By Margaret Browne (Joint Munitions Command)August 22, 2008
INDEPENDENCE, Mo.--When a consumer purchases a product, they want to be assured that the product has met certain high standards so that it will be fit for the purpose for which it is intended.
The same is true for the warfighter in the field. But when the standard is not met, the result could be disastrous and result in injury or even death. So, in ammunition manufacturing, quality control is an especially crucial part of the process. Lake City Army Ammunition Plant in Independence, Mo., the largest manufacturer of small caliber ammunition in the United States, is the only Joint Munitions Command installation that has a full-service quality assurance testing facility.
All ammunition produced here is tested for most of all the weapons it is intended for and for every condition the warfighter would experience.
"We test random samples and have a 98 percent lot acceptance rate," said Ken McKee, chief, Quality Assurance, Ballistics Division.
The facility performs both indoor and outdoor testing and all testing is done before 11 p.m. due to the noise it produces.
For indoor testing the weapons are fired from one of 29 firing bays within the facility and each is designed to fire a particular kind of weapon and configuration of ammunition. For example, a bay would have a machine gun mounted inside of it and the ammunition tested would be the linked 5.56 mm M855; or a bay would have an M16 mounted andmagazine. The weapon is mounted to a base stand. A switch is connected to the weapon allows it to be fired remotely.
"The ammunition is fired into sandtraps and water traps," said Leonardo Ojeda, ballistics manager, Quality Assurance, Ballistics Division. "If fired into steel plates, it must penetrate or perforate the plate, depending on what the purpose of the fired round is," he said.
Although the majority of the testing that takes place here is performed on finished ammunition, one of the basic components of a cartridge, the primer, is tested here. The primer is tested for sensitivity or how much force is necessary to initiate the explosive train.
The continuous testing of already accepted ammunition takes place here, too. It is tested for reliability and interoperability with NATO weapons. Because the coalition formed for the Global War on Terror is so diverse, it must be assured that the ammunition will work with a variety of weapon makes and models. So this testing is essential. The guns that are used to perform the tests vary widely in model and age. To make sure the guns are working properly, there is a gunsmith on hand to maintain them.
"They have not changed much," said Ojeda.
He is in charge of the "gun room", which houses a variety of guns from World War I to the present day. The facility also houses an armory where unused weapons are stored along with parts for current weapons.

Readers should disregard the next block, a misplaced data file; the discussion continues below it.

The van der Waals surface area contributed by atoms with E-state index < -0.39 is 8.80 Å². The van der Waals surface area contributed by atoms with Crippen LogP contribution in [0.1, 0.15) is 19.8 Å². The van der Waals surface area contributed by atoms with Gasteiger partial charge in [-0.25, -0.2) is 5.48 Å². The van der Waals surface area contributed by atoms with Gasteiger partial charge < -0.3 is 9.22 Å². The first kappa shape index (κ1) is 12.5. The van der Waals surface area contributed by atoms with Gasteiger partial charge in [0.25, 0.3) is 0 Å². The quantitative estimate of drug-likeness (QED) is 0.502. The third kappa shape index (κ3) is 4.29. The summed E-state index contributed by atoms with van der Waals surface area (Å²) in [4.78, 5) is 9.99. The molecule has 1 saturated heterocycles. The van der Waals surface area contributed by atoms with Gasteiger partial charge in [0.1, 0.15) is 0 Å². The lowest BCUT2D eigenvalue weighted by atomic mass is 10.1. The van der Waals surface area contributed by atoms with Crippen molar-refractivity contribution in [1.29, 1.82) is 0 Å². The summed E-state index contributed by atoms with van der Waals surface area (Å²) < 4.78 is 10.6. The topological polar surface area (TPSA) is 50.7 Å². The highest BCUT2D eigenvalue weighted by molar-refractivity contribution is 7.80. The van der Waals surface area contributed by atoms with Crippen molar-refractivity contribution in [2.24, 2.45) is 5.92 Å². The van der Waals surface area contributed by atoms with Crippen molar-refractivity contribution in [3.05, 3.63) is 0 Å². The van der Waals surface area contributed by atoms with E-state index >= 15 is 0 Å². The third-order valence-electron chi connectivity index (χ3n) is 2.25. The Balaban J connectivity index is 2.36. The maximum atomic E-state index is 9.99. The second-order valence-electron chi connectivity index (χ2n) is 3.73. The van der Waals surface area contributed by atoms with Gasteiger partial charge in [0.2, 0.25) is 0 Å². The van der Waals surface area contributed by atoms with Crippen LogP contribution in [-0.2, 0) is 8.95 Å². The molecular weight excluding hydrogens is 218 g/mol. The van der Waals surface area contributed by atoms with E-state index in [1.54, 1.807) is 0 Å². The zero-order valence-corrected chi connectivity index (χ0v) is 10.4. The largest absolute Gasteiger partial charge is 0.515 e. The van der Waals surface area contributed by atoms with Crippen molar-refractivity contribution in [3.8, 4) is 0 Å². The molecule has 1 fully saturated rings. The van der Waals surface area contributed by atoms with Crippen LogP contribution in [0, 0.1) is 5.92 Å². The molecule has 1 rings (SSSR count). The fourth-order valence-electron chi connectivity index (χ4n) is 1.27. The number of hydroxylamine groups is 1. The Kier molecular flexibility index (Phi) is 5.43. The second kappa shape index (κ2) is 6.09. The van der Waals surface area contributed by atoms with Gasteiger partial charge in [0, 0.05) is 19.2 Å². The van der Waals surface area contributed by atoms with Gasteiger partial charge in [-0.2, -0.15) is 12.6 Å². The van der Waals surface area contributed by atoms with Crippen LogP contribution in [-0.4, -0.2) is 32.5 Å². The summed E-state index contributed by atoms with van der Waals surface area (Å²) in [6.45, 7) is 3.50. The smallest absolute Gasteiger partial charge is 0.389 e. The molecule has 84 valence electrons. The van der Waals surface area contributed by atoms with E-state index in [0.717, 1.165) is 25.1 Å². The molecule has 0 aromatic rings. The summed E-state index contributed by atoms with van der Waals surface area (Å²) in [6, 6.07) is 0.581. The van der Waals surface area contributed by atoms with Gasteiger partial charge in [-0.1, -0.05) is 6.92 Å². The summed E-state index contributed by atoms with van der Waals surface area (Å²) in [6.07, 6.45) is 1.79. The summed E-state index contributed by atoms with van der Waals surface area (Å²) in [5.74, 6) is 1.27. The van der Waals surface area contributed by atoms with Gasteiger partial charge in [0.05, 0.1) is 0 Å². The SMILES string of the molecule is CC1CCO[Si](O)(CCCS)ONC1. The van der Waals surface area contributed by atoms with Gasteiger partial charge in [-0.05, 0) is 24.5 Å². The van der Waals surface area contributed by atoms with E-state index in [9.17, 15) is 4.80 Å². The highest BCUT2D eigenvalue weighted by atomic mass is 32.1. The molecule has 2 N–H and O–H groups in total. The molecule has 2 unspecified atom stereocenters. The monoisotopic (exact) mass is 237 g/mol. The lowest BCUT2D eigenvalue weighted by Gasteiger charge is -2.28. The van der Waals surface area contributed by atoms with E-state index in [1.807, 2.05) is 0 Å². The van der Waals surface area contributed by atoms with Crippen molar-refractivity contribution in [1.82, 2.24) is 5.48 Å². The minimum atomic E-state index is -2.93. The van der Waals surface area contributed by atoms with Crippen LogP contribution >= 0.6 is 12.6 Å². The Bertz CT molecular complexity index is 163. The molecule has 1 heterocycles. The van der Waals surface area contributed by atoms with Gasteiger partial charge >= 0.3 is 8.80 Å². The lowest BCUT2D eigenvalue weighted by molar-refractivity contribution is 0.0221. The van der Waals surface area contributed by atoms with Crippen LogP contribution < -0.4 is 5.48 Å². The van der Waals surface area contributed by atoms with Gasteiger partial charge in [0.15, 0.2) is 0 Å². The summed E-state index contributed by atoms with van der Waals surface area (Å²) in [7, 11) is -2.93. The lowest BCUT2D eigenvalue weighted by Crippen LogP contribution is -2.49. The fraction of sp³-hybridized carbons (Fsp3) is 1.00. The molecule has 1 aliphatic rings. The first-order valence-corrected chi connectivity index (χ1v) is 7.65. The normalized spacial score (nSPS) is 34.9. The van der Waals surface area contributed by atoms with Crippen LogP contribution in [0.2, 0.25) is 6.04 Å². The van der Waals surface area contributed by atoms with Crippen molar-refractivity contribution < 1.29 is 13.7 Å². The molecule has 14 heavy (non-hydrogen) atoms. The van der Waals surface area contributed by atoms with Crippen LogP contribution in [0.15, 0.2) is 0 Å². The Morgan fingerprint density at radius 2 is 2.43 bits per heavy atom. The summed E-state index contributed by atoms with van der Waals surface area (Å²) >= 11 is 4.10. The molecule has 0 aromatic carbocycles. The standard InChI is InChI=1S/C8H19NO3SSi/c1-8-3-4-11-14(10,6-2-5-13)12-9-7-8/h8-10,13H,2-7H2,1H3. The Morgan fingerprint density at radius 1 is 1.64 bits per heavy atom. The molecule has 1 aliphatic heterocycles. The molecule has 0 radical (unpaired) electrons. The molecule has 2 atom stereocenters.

Ojeda is a former Marine and he spent time in Saudi Arabia and Kuwait during the first Gulf War, so he knows firsthand the importance of reliable ammunition and therefore, the importance of testing. "I would hate for a piece of ammunition to misfire and harm our troops," he said.
All standard operating procedures are strictly adhered to when testing.
"The rounds must be conditioned so that the temperature is just right and the propellant is evenly distributed. We want to make sure that all the tests are identical," said Ojeda.
Every type of bullet goes through this conditioning and it must be done in sequence. First the rounds to be tested are divided into three sets and are brought to three different temperatures.
"We have to make sure the ammo fires in all these conditions," said Ojeda. "If a gun stops working during a test, a group of individuals consisting of government personnel, engineers and the gunsmith examine all the evidence in order to determine what caused the stoppage," said Ojeda. "Once the ammunition is fired, the spent cases are further inspected for any visible defects, and to insure that the case has not broken apart or was not extensively damaged by the actions of the weapon."
The approximate shelf life of the ammunition is also tested here. "We place the ammunition in a chemical solution. This process allows for the brass imperfections to be easily identified" said Ojeda. "Any potential defects in the brass will become more apparent due to the reaction of the solution. Theoretically, the test makes it possible to identify flaws in the brass that under normal conditions, could only be noticed after a lengthy period of time."
There is also a test for waterproofing the ammunition. "The rounds are put in water and have pressure applied to them. This tests the seal of the cartridge in case the ammunition is immersed in water," said Ojeda. "This way our warfighters knows that a round will fire even if it is wet."
All in all, the testing of ammunition is a rigorous process but well worth it, for no task is too difficult if it means making sure our fighting men and women get safe, quality ammunition that does what it is supposed to do. And Ojeda takes this personally: "They are my brothers in arms," he said.